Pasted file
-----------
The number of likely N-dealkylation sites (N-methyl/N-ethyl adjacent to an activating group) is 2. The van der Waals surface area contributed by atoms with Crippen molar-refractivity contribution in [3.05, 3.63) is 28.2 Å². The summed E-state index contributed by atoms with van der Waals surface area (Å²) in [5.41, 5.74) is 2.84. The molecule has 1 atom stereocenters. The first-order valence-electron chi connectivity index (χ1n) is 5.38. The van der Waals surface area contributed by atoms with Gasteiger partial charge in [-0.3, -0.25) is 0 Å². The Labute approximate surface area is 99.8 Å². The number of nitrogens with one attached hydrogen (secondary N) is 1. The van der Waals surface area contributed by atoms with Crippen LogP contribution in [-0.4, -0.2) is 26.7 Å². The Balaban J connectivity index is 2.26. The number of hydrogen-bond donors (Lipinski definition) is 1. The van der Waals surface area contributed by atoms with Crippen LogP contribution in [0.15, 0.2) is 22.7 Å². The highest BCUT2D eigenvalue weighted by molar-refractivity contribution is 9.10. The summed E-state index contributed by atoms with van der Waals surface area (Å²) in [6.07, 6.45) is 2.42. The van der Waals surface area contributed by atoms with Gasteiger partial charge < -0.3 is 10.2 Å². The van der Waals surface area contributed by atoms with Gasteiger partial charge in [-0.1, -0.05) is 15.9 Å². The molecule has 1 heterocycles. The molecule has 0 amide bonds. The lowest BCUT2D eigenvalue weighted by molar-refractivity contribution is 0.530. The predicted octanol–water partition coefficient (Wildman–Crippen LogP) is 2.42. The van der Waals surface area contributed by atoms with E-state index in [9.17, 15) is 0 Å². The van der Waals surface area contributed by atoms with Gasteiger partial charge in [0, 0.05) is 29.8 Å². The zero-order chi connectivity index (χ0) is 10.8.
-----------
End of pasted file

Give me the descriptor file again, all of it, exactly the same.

The number of likely N-dealkylation sites (N-methyl/N-ethyl adjacent to an activating group) is 2. The van der Waals surface area contributed by atoms with Crippen molar-refractivity contribution in [3.05, 3.63) is 28.2 Å². The summed E-state index contributed by atoms with van der Waals surface area (Å²) in [5.41, 5.74) is 2.84. The molecule has 1 atom stereocenters. The first-order valence-electron chi connectivity index (χ1n) is 5.38. The van der Waals surface area contributed by atoms with Gasteiger partial charge in [-0.3, -0.25) is 0 Å². The Labute approximate surface area is 99.8 Å². The number of nitrogens with one attached hydrogen (secondary N) is 1. The van der Waals surface area contributed by atoms with Crippen LogP contribution in [-0.4, -0.2) is 26.7 Å². The Balaban J connectivity index is 2.26. The number of hydrogen-bond donors (Lipinski definition) is 1. The van der Waals surface area contributed by atoms with Crippen LogP contribution in [0.15, 0.2) is 22.7 Å². The highest BCUT2D eigenvalue weighted by molar-refractivity contribution is 9.10. The summed E-state index contributed by atoms with van der Waals surface area (Å²) in [6.07, 6.45) is 2.42. The van der Waals surface area contributed by atoms with Gasteiger partial charge < -0.3 is 10.2 Å². The van der Waals surface area contributed by atoms with Gasteiger partial charge in [-0.1, -0.05) is 15.9 Å². The molecule has 1 heterocycles. The molecule has 0 amide bonds. The lowest BCUT2D eigenvalue weighted by molar-refractivity contribution is 0.530. The predicted octanol–water partition coefficient (Wildman–Crippen LogP) is 2.42. The van der Waals surface area contributed by atoms with E-state index in [9.17, 15) is 0 Å². The van der Waals surface area contributed by atoms with Gasteiger partial charge in [0, 0.05) is 29.8 Å². The zero-order chi connectivity index (χ0) is 10.8.